Dumped aquarium fish decimating native species, hurting habitats

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Via ABC : Unloved pet fish are flooding Australian waterways, introducing diseases and bullying native fish. In large waterways, goldfish and koi can grow to up to 10 times the size of native species and compete with them for habitat and food.

In Western Australia’s southwest, exotic fish bought for aquariums are continually being dumped in lakes and rivers, decimating native fish populations.

Dr Jeff Cosgrove, Swan River Trust’s river science environment officer, says it’s a massive environmental issue for the region.

According to Dr Cosgrove, aquarium owners get sick of their fish and dump them into areas they sees as having little environmental significance.

‘They’re dumping them into a man-made lake, say, in a housing estate, and they think, “What’s the harm?” At least it will have a nice home and I don’t have to look after it.”

‘Through the drainage system, these fish simply spread and they go out into our beautiful rivers.’

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Aquarium fish will typically grow as big as their environment allows.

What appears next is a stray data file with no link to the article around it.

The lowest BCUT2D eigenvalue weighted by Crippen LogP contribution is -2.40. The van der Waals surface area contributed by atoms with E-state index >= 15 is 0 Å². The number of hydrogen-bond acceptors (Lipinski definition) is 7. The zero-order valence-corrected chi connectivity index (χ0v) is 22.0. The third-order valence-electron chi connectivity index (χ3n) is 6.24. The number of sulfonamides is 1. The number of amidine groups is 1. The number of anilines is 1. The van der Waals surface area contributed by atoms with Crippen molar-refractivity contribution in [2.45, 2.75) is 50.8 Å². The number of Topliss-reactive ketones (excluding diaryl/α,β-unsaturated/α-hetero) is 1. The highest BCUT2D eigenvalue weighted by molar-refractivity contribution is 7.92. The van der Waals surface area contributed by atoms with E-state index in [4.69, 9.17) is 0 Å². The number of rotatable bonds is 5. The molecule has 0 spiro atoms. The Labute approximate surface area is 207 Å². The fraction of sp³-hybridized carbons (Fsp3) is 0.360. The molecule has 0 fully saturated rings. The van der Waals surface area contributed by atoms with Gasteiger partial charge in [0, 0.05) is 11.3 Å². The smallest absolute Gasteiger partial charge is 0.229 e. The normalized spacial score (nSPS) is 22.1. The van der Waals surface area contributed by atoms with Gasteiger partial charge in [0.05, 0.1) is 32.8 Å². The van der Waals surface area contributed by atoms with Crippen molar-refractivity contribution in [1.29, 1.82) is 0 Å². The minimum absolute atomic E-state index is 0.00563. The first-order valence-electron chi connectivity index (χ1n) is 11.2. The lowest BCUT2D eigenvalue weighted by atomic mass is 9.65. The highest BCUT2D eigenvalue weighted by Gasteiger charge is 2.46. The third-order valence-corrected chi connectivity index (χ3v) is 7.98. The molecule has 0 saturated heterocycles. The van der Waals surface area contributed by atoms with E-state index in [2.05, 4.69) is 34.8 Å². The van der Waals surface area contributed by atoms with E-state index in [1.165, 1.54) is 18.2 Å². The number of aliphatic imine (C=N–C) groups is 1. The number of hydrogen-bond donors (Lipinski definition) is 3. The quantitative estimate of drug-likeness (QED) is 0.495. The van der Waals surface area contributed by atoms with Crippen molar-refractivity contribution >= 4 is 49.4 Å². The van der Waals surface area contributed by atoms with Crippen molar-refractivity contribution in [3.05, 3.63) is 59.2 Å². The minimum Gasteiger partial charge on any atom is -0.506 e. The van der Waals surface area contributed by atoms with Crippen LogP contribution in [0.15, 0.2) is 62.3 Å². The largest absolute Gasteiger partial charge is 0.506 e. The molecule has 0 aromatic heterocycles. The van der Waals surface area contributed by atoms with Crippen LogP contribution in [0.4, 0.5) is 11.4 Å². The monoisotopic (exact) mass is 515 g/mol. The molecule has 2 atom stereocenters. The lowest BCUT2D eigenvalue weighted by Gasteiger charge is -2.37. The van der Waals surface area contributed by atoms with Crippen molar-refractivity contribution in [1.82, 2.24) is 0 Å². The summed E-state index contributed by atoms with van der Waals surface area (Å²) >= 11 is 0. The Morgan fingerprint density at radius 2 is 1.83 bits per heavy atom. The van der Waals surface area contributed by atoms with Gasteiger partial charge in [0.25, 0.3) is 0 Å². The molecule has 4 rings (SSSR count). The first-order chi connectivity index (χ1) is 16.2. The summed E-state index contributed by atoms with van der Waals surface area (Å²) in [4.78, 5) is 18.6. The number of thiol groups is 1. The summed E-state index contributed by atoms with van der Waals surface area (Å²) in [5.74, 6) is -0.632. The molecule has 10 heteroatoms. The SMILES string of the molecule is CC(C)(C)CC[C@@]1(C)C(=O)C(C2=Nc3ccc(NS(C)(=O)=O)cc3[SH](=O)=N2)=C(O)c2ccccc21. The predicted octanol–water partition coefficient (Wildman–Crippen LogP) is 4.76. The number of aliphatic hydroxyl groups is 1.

In the case of koi, that can be up to one metre long, compared with five to 10 centimetre-long native species.

They are often more aggressive than native fish, and will bully and out-compete them for food.

‘They are eating up the food resources and using up the habitat that our native fish would otherwise be using,’ says Dr Cosgrove.

Exotic fish are also prone to introducing and spreading exotic diseases and parasites, and can damage natural habitats.

‘This is an added pressure, on top of all the other pressures our aquatic wildlife is experiencing,’ says Dr Cosgrove.

‘Once the fish is in the system, they are extremely difficult to eradicate.’

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